As outlined above, IUCN has a variety of audiences they are trying to reach. While our end-goal for these
supporters is generally the same, there are targeted strategies and tactics that can optimize our
communications and increase our conversation rate.
Previous vs. Current Donors:
When asking for donations, we should treat supporters who have previously donated the same as those
who havent. We propose segmenting our list further to create targeted appeals that take donation
status and amount donated into consideration.
For example, someone whos already donated would be asked to donate more. Additionally, because
we saw a fall-off in clickthrough and open rates after the holiday campaign, people whove donated
might receive a higher volume of donation appeals, while someone who has never donated will get
fewer appeals, and instead receive email content with messages focused on awareness.
IUCNs Internal vs. External Audiences:
As mentioned above, our goals for these audiences are different, so our outreach strategy should be as
well. The type of content we promote and the appeals we send should reflect this. Example strategies
might be as follows:

Internal: An internal audience who is already invested in and are aware of IUCNs mission might
be asked to share and promote the campaign with their colleagues and friends.

External: An external audience might receive content-driven appeals with a goal of increasing
awareness. This could be further divided into general population leads verses our potential
supporters actively engaged in conservation.

Campaign Segmentation:
As we begin planning 2015 fundraising campaigns, we will develop tactics aimed at acquiring supporters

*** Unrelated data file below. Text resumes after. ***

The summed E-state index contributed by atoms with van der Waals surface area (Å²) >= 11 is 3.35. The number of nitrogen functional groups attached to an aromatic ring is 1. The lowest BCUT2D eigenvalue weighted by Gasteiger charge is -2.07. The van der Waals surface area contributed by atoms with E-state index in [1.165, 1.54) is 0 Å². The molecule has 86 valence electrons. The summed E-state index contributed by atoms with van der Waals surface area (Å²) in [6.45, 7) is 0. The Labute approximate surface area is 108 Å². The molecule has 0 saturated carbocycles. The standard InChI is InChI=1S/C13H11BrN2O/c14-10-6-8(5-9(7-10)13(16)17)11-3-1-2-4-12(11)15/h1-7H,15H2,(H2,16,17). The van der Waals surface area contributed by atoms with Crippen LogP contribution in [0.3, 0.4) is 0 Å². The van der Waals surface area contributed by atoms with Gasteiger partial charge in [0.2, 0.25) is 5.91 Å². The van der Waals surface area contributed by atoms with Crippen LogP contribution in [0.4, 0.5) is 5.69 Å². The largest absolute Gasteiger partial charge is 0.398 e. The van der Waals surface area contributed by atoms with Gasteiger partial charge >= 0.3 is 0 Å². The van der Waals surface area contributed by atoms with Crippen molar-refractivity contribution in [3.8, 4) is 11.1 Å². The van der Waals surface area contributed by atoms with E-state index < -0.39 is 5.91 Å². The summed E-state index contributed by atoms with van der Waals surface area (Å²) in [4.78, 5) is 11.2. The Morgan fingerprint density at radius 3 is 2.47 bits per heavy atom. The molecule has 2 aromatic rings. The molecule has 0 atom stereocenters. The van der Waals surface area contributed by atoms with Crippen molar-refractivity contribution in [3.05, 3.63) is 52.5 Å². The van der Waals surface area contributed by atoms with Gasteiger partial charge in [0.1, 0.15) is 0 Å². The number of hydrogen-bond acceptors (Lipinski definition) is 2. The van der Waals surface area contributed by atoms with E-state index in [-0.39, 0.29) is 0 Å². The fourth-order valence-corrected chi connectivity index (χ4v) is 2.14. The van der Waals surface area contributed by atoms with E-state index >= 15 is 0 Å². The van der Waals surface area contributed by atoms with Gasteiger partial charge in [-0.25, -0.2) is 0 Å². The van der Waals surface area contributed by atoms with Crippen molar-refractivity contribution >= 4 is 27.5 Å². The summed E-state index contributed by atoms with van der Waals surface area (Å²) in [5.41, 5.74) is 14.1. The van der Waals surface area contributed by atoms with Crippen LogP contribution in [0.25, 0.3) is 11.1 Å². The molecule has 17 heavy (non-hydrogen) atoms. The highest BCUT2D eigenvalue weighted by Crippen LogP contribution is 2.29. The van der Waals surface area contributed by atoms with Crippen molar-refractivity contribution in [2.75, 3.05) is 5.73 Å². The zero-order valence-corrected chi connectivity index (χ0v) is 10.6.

who are actively interested in our species topics. A beginning stage of the campaign might look to target
groups interested in bees or Carnivorous Plants with a goal of creating a targeted list of supporters we
know to have strong ties to these causes. Targeted content could then be developed accordingly.

Email Strategy: Content and Schedule

Current Situation:
In 2014, our open- and click-rate was above average for our industry, but we have not sent enough
emails to see any concrete trends. Our average open rate is about 33 percent and our average click rate
is about 4 percent.
To reiterate, below is our 2014 trends assessment:

Informational emails like species updates perform significantly better than appeals.

In December, when the focus shifted to appeal emails, we saw a steady decline in both open
rate and click rates. (This may be due to novelty - our earliest emails performed the best.)

Two emails had a significantly high click rates: the invitation to take the matching game and the
first email with website content updates.

Keeping these trends in mind, we recommend considering the following strategy moving forward:
Frequency of Content: